Tuesday, December 15, 2009

Collapsing standards in structural engineering

It's not only that the ANC government does not want to understand that it is accountable to the NPA and not the other way around, as per the Constitution of the country, but that the ANC wants to legislate non-verifiable building 'standards'.

With dependable stupidity, the ANC is in the process of abolishing the Engineering Council of SA (ECSA) to impose a system of licensing, which will of course be all about graft.

You walk into any newly constructed public building at your peril in South Africa.

Excerpt from The Structural Engineer, 87 (19):

Gavin J-P Thom writes from South Africa lamenting both the deteriorating infrastructure evident in that country and the erosion of the technical resources which no doubt contributes to structural failures such as that which occurred at Roodepoort.

Reading about the recent floor slabs of the newly constructed building in Roodepoort, South Africa (21 July 2009), it does not surprise me.

I agree that there certainly are structural engineers
in private practice in South Africa who 'aspire to achieve excellence' as Rob Young puts it.

The problem arises with the lack of technical skills at institutional level i.e. at government, municipality and local authority levels. There has been a massive exodus of technical skills from these organisations mostly due to political pressure brought about by the government's affirmative action policies and
a lack of understanding of what technical skills are all about.

A typical example is the City of Johannesburg, once the powerhouse of technical municipal services in Africa. Only only needs to drive around the streets of that city to see the potholes, broken manhole covers, streets un-repaired after laying electricity cables etc., not to mention the deteriorating water quality and electricity load shedding that the country recently experienced.

I do not see how mandatory legislation or 'licensing' of structural engineers will help when there is a serious technical skills shortage and a lack of understanding of what is required. Besides, who will police such a system? The government has already said it wants to do away with ECSA and have a single body for all the built environment professions.

As a comparison, in the UK, where there is no such licensing, most civil engineering structures are checked as Category I, II or III depending on their importance and complexity. To my knowledge and having spent 30 years working there, no such system exists in South Africa.

In addition, all UK local authorities employ engineers (at reasonable salaries) and building structural design is checked as part of the Buildings Regulations submissions process. Even temporary works done by contractor's in-house designers are independently checked.
The UK Construction (Design and Management) Regulations 2007 stipulate that a project lasting longer than 30 days or more than 500 person days of construction activity becomes notifiable and a CDM co-ordinator is appointed by the client.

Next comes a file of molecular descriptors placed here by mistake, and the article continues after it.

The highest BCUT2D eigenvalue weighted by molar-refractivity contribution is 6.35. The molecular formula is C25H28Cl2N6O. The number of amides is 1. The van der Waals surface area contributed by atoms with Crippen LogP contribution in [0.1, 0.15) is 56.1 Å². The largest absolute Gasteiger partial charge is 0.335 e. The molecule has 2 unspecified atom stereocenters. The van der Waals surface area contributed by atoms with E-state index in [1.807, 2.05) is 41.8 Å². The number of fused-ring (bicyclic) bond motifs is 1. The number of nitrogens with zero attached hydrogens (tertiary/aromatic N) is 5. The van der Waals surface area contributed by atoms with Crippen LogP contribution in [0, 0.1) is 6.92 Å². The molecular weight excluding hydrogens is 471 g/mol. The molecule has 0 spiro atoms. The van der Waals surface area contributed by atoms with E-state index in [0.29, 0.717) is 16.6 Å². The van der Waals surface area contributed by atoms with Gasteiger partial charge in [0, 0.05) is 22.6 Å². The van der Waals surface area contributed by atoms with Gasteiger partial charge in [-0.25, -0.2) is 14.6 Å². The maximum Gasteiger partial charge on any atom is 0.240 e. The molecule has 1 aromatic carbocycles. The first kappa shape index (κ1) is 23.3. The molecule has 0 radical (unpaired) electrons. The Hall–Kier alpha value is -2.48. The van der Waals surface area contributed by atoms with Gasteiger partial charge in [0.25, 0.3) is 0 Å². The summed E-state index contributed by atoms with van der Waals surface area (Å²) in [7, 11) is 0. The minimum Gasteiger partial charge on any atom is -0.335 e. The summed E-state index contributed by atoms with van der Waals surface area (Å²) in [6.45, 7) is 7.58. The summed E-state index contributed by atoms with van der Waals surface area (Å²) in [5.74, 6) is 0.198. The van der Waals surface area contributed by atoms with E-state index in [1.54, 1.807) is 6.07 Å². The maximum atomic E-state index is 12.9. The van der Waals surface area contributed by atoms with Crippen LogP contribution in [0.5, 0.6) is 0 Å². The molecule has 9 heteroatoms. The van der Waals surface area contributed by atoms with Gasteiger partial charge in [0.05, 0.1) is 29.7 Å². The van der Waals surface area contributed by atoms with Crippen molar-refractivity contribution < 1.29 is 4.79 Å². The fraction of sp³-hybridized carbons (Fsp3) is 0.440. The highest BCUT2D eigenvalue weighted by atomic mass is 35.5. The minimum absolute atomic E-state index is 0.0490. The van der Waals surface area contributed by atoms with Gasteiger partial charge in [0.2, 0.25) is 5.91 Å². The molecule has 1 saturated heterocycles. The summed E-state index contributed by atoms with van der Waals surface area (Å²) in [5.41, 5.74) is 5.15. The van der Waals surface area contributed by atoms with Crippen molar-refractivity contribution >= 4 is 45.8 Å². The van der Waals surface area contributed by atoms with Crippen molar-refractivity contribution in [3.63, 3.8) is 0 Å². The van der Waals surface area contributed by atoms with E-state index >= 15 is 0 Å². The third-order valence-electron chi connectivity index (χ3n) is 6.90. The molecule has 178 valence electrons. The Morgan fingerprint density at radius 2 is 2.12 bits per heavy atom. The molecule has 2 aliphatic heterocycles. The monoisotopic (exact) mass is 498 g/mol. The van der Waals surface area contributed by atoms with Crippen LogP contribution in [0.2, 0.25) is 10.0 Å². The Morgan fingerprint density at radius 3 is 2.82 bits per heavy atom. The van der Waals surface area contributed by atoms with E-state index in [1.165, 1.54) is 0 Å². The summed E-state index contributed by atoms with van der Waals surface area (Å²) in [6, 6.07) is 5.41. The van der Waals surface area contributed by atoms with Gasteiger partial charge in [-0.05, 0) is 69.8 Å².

This ensures that all parties to the design and construction are aware of the risks and responsibilities associated with any construction activity. Design risks are identified before any design commences and there is constant input during the construction phase of the project.

It will be difficult to change the construction situation in South Africa. It is important, however, to be aware of the lack of verification of structural design and implementation in that country.

18 Opinion(s):

Pensioner said...

There was an article on the Sunday night news about a church in Johannesburg central that had a staircase collapse on people. This church was brand new, only opened in August. Wanna guess who designed it, who built it, who the building inspector was? I will bet you their names weren't Van de Merwe or McDonald.


All this fancy stuff is not required when building the famous African round mud hut. What is collapsing are the White mans structures built by 3rd world builders.

The Rooster said...

The picture is not in South Africa. Please name a large south African building structure that has ever failed. The quality of our engineering is second to none. Surely there are real issues in the country you could find to moan about ?

h said...

And i bet you every 'sipho' involved in the commissioning of the building made a killing.. no pun intended.

SA has been lost and can never be what it once was. If you have hope for your own future, it cannot be in SA. Those that remain in SA are destined for life in a 3rd world squatter camp that will only get worse.

When those that vote and those that govern have IQ's floating around the 65 mark, things are destined to be a total and utter mess. Even if they wanted to make a great country, they are unable to do so with no intelligence to pull it off.

If you are white and have young kids, you owe it to them to leave and give them opportunities in a 1st world country. If you don't, you are selfish and your childern will have to live with the consequences of your bad judgment and/or lack of willingness.

h said...


You are a real moron. Yes, that image is from the far east and not of a building failure in SA. So what, it's there to add some 'eye candy'.... malakas.

No matter how much positive thought you have, it makes no difference to the reality on the ground in SA. It's a mess and will not be getting any better. You can keep telling yourself that it's a utopia with fairies and unicorns and star dust, etc... but reality is that it's fast becoming a turd world country, just like the rest of africa.